There were photos of the workers hauling materials and the finished building, one of opening day with the courtyard packed with people, and a colored postcard commemorating views of the fair. A page from the Official Swedish Catalogue listed the exhibits in the main hall with a layout of the floor plan for the building. In his research of the exhibits, Lammers discovered that August Nordin was not the only member of his family recognized for his contributions to the P.P.I.E. — his sister, Alice, was awarded a silver medal at the fair for her sculpture of a Fisherman’s wife.

There were also photos of the interior of the pavilion, including some from Sweden’s galleries at the Palace of Fine Arts. Enlarging a site plan of the fair, Lammers helpfully pointed out the building’s location on the Avenue of the Nations, across from Canada’s Pavilion and between those of Bolivia and the U.S. territory of the Philippines. On a current map, he pointed out the approximate location of the pavilion: within the Presidio and the new freeway ramp to the Golden Gate Bridge.

Throughout 1915, the Swedish American Hall received numerous Swedish visitors, and according to a golden jubilee history, "Banquets and festivities of all kinds were frequent, and it might not be too boastful to say that all citizens of San Francisco of Swedish birth or descent, whether members of the Swedish Society or not, pointed with a great amount of pride to the beautiful building at 2174 Market Street." An important outgrowth of the fair was continued fundraising efforts by the Swedish American Patriotic League to purchase Sveadal, a recreational and retirement facility located on 110 acres in Uvas Canyon near Morgan Hill. The land was purchased in 1926 and continues to be used today. (Lammers, p.56)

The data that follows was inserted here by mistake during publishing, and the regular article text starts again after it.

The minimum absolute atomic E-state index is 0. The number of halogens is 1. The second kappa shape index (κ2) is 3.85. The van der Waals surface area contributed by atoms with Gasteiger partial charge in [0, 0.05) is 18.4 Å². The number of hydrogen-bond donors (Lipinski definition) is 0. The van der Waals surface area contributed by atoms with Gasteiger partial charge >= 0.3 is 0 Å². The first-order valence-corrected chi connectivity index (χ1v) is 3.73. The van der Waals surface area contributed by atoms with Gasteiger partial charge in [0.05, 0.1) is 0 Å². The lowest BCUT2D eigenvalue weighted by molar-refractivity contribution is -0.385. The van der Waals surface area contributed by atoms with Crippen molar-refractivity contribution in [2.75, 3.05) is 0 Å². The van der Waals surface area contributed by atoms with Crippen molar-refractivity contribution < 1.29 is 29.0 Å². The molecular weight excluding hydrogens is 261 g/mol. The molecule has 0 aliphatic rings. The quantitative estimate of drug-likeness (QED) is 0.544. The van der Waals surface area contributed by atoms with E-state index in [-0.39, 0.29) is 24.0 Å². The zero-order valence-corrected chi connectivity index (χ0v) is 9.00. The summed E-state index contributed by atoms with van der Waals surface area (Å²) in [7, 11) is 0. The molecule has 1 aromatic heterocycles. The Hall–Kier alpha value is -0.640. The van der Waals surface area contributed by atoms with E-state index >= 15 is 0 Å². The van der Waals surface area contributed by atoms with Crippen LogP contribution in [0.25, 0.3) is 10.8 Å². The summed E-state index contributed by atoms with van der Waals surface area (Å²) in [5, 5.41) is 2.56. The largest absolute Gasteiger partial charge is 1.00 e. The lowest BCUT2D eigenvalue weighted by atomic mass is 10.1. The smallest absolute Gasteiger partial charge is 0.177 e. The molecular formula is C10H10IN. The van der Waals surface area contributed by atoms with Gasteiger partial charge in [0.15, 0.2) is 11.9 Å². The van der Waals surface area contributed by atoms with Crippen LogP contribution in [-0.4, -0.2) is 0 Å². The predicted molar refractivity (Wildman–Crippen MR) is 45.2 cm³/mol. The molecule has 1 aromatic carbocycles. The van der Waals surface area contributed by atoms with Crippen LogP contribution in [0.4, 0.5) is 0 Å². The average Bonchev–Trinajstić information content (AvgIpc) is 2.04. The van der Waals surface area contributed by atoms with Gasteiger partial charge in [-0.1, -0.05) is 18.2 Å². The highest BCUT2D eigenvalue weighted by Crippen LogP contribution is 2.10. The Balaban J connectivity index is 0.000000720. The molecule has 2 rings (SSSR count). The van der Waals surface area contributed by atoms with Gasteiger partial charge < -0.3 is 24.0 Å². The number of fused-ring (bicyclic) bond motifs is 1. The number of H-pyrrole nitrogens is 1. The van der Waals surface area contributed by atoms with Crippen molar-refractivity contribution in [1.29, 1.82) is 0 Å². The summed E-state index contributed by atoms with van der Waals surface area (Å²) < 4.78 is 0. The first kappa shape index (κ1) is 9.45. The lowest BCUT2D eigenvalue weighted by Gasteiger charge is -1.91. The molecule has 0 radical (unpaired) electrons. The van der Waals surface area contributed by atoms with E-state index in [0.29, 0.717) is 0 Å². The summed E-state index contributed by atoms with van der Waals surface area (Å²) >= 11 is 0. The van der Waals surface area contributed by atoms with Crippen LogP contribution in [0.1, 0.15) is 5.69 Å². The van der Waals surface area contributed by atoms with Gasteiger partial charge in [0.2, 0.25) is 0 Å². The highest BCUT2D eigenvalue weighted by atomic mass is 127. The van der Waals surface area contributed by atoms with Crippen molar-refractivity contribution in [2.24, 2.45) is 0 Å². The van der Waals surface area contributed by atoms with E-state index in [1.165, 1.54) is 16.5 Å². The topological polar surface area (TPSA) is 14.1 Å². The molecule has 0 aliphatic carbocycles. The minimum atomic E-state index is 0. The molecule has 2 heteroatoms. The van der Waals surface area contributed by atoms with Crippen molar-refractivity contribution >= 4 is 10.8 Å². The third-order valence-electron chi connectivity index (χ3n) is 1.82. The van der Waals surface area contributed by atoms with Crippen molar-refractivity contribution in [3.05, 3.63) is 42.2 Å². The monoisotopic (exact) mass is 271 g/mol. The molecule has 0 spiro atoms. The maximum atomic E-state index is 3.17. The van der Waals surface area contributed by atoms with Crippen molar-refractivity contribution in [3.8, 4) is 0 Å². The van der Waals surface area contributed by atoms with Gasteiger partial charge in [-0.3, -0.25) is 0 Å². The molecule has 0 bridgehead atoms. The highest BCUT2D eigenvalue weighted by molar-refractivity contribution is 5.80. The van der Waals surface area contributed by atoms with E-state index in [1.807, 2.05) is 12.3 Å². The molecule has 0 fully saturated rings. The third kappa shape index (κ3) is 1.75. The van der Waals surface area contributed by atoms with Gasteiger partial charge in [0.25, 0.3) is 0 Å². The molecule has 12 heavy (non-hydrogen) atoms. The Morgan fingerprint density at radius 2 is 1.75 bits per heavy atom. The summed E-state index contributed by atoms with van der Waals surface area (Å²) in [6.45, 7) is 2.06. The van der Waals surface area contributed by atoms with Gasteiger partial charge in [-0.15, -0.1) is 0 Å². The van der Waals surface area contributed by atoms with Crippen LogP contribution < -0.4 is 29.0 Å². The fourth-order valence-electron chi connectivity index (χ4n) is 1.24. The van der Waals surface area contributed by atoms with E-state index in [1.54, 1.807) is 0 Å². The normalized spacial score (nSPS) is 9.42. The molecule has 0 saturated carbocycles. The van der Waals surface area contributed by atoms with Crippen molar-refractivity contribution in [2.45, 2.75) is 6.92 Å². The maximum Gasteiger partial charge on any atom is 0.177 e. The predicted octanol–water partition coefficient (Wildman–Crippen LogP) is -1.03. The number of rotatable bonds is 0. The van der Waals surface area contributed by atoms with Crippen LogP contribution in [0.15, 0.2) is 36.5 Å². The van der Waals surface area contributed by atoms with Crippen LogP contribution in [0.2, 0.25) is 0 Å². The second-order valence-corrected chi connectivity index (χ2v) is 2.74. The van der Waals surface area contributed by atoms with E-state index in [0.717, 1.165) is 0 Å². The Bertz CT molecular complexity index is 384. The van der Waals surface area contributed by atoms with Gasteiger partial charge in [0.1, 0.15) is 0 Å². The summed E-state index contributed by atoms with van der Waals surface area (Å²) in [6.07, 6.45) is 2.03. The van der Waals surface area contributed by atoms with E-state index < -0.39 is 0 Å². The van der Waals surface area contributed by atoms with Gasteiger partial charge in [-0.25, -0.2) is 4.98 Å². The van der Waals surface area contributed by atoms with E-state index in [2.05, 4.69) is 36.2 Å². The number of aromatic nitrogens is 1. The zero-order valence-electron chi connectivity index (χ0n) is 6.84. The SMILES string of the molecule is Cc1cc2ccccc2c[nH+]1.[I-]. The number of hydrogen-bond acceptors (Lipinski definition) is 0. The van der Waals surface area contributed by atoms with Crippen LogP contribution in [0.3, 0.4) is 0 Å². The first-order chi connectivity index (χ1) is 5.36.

Two last photos were shared of the local Swedish community, showing its vibrancy at the time. First was a picture of Jenny Lind Hall at 2229 Telegraph Avenue, Oakland, erected in 1915. More typically American than its San Franciscan counterpart, the Oakland edifice was constructed with a $16,000 loan, which was paid off only 10 years later. The last picture showed an image of the building today, now a Buddhist temple.

Finally, it must be noted that there is good news following the landmarking of the Swedish American Hall: Nordstjernan is publishing a book in English, Swedish Architects in the USA, 1846-1930. This comprehensive compilation is based upon years of research by Göran Rygert. I look forward to learning much more about Nordin but most appreciate that this puts his work in perspective of all his fellow Swedish-born architects, who distinguished themselves here and left their mark for the benefit of all Americans.

By Ted Olsson
San Francisco

Lammers, Jonathan. “Swedish American Hall Landmark Designation Report, May, 2015” — a superb report on the man, the masterpiece, the Swedish community and San Francisco. Available at: